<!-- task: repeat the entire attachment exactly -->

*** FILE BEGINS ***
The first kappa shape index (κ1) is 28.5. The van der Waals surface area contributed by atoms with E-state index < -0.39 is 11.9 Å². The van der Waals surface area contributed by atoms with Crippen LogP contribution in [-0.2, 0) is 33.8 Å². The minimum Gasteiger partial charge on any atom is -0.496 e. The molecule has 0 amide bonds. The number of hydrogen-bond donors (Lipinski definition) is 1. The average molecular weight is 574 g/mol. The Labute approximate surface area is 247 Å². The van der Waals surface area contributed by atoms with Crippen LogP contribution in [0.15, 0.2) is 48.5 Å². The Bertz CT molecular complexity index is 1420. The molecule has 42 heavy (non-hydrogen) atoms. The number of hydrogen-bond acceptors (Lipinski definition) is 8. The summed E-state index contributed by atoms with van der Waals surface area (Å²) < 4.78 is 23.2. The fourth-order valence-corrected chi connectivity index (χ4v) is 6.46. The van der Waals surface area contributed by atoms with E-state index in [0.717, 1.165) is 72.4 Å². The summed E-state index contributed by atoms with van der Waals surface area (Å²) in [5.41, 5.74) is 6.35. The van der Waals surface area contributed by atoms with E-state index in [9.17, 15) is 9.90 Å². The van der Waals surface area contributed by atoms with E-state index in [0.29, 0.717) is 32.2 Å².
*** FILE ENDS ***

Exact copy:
The first kappa shape index (κ1) is 28.5. The van der Waals surface area contributed by atoms with E-state index < -0.39 is 11.9 Å². The van der Waals surface area contributed by atoms with Crippen LogP contribution in [-0.2, 0) is 33.8 Å². The minimum Gasteiger partial charge on any atom is -0.496 e. The molecule has 0 amide bonds. The number of hydrogen-bond donors (Lipinski definition) is 1. The average molecular weight is 574 g/mol. The Labute approximate surface area is 247 Å². The van der Waals surface area contributed by atoms with Crippen LogP contribution in [0.15, 0.2) is 48.5 Å². The Bertz CT molecular complexity index is 1420. The molecule has 42 heavy (non-hydrogen) atoms. The number of hydrogen-bond acceptors (Lipinski definition) is 8. The summed E-state index contributed by atoms with van der Waals surface area (Å²) < 4.78 is 23.2. The fourth-order valence-corrected chi connectivity index (χ4v) is 6.46. The van der Waals surface area contributed by atoms with E-state index in [0.717, 1.165) is 72.4 Å². The summed E-state index contributed by atoms with van der Waals surface area (Å²) in [5.41, 5.74) is 6.35. The van der Waals surface area contributed by atoms with E-state index in [9.17, 15) is 9.90 Å². The van der Waals surface area contributed by atoms with E-state index in [0.29, 0.717) is 32.2 Å².